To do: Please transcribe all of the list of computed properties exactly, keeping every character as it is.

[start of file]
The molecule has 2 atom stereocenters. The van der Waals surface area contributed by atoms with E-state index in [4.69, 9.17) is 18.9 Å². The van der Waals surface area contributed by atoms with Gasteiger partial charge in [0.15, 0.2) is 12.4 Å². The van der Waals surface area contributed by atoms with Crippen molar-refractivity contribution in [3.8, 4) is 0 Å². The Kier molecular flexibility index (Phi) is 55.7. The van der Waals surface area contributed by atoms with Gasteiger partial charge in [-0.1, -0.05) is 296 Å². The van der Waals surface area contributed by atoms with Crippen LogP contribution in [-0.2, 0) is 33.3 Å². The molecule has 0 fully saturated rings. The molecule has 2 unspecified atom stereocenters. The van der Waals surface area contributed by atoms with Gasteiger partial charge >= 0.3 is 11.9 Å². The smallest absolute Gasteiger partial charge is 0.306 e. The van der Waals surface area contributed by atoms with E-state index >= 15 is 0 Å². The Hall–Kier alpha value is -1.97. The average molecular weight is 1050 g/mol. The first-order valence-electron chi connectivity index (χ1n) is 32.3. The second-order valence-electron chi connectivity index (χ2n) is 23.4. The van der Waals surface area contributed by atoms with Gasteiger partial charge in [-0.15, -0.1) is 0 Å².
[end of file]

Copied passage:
The molecule has 2 atom stereocenters. The van der Waals surface area contributed by atoms with E-state index in [4.69, 9.17) is 18.9 Å². The van der Waals surface area contributed by atoms with Gasteiger partial charge in [0.15, 0.2) is 12.4 Å². The van der Waals surface area contributed by atoms with Crippen molar-refractivity contribution in [3.8, 4) is 0 Å². The Kier molecular flexibility index (Phi) is 55.7. The van der Waals surface area contributed by atoms with Gasteiger partial charge in [-0.1, -0.05) is 296 Å². The van der Waals surface area contributed by atoms with Crippen LogP contribution in [-0.2, 0) is 33.3 Å². The molecule has 0 fully saturated rings. The molecule has 2 unspecified atom stereocenters. The van der Waals surface area contributed by atoms with Gasteiger partial charge >= 0.3 is 11.9 Å². The smallest absolute Gasteiger partial charge is 0.306 e. The van der Waals surface area contributed by atoms with E-state index >= 15 is 0 Å². The Hall–Kier alpha value is -1.97. The average molecular weight is 1050 g/mol. The first-order valence-electron chi connectivity index (χ1n) is 32.3. The second-order valence-electron chi connectivity index (χ2n) is 23.4. The van der Waals surface area contributed by atoms with Gasteiger partial charge in [-0.15, -0.1) is 0 Å².